Another couple of Rusty-dot Pearls and two micros which need further study about sums up the catch report. So long as it remains mild, I will continue to run the light. Happy days - well nights actually!

Thursday, 11 November 2021

Let's get the party started

 It's Armistice Day and at 11.00 hrs, on the banks of the RMC, my Poppy proudly on display, I took a minute to reflect upon the heroic acts and sacrifices that others have made to ensure my freedoms. "Lest we forget" - Amen to that! That's the "Wraftie" bit out of the way - what's been happening?

Well, if I'm totally honest, not a lot. I blanked yesterday, not a single bleep from the indicators, although a Noctule Bat was a most unexpected sighting. Back down this morning and another encounter, although this time I had the Magenta 5 detector with me and was treated to a spectacular audio fest as the bat hunted directly above my position for a good five minutes. Fishing was a struggle but, eventually, I did manage to tempt a Pike - No.16 for the season. A clean little jack of 8 lbs took a fancy to a "popped-up" Mackerel, but that was it. It's incredibly mild for the time of year, 16 C yesterday, and not falling below double figures at night. What's a guy supposed to do? Run a moth trap of course! 

I'd switched it off at 04.40 hrs, prior to me departing towards the RMC, and had already potted a Udea ferrugalis (Rusty Dot Pearl) before I left. On my return, some eight hours later, I was delighted to discover two Palpita vitrealis (they used to be "unionalis" when I first started trapping) Olive Tree Pearls, a Setaceous Hebrew Character, an Angleshades, two November Moths and several Light Brown Apple Moths. Funnily enough, I've got it back in action tonight.





Tuesday, 9 November 2021

New toys

 It was way back, in late 1993, when I first stumbled across the dark art that is moth trapping! It was at Sandwich Bay Bird Observatory, which is not SBBOT!. Back then it was still a hub of ornithological activity and not the money motivated, pitiful, excuse that it has now become. Andy Johnson, Paul. A.  Brown, Tim Bagworth and, the late, great, Tony Harman were central to the moth recording at the "Obs" during this era. In 1994, Benno needed a project for the school summer break. Because of the impact that the "hands on" moth trapping experience at SBBO  had exerted, we decided to build and run a moth trap in our tiny garden in the village of Ash, just outside of Sandwich. It was one of those pivotal moments? I have to admit that since the passing of my father, August 2016, that I've rather lost interest. I think Gavin Haig refers to it as "phasing" which is exactly what I feel has happened. However, just recently I've gotten hold of two 125w Robinson MV moth traps and am really looking forward to using them. Obviously November isn't the best time to embark upon such an adventure, so I'm happy to wait for Spring. The important thing is that I do have these items available. Retirement and unlimited time? What a combination. Just as I recognise that my bird call recognition has been been "dulled" by the lapse in involvement, so will discover how much my (macro) moth id skills have been impaired by the lay off? Surely it has to better that I look, and don't know, than not look at all?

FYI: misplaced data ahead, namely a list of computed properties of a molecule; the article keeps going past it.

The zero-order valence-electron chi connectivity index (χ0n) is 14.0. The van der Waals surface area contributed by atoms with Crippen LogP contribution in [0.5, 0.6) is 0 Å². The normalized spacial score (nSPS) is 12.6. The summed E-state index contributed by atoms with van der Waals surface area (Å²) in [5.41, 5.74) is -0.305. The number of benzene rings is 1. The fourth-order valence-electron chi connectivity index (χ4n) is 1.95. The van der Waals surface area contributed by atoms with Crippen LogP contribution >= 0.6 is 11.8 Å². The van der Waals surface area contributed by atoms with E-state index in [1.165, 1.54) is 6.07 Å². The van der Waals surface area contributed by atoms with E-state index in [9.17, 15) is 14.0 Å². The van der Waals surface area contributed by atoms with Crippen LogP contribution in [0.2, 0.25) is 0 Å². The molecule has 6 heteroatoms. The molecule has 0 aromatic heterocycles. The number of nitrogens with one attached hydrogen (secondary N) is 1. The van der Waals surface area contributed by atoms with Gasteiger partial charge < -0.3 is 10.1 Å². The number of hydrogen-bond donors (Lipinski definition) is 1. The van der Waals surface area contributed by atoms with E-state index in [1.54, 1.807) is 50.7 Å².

Monday, 8 November 2021

Matt Hayes "Limited Edition" centrepins!

 It must have been way back in 2013 when Dragon Carp had a store in Ramsgate. A temple to cheap, and cheerful, Chinese produced, crap fishing kit? Certainly the Carp Kinetic brand label was akin to "Satanic worship" such was the mentality within carp anglers of the period. The enterprise was part of Mike Ashley's  "Sports Direct" empire and, as such, could wield amazing influence in the market place. Just as Mick Brown had sold his soul to Shimano, Matt Hayes did so with the CK brand label. Yet another demonstration of the power of money over personal ethics.  So this is my starting pitch. Matt Hayes had allowed his name to be scribed on a centrepin reel which, to all intents and purposes, was manufactured by folk who had not the first idea what the finished item was to be used for? In this instance, the engineering wasn't too shabby, it was the assembly of the assorted components which caused the issues. I purchased three of these items, feeling sure I had enough confidence to tweak them into shape, and so it proved. They are actually true centrepins, not some look alike ball bearing type reel, and reminded me, very much, of the old Grice & Young "Big Piker"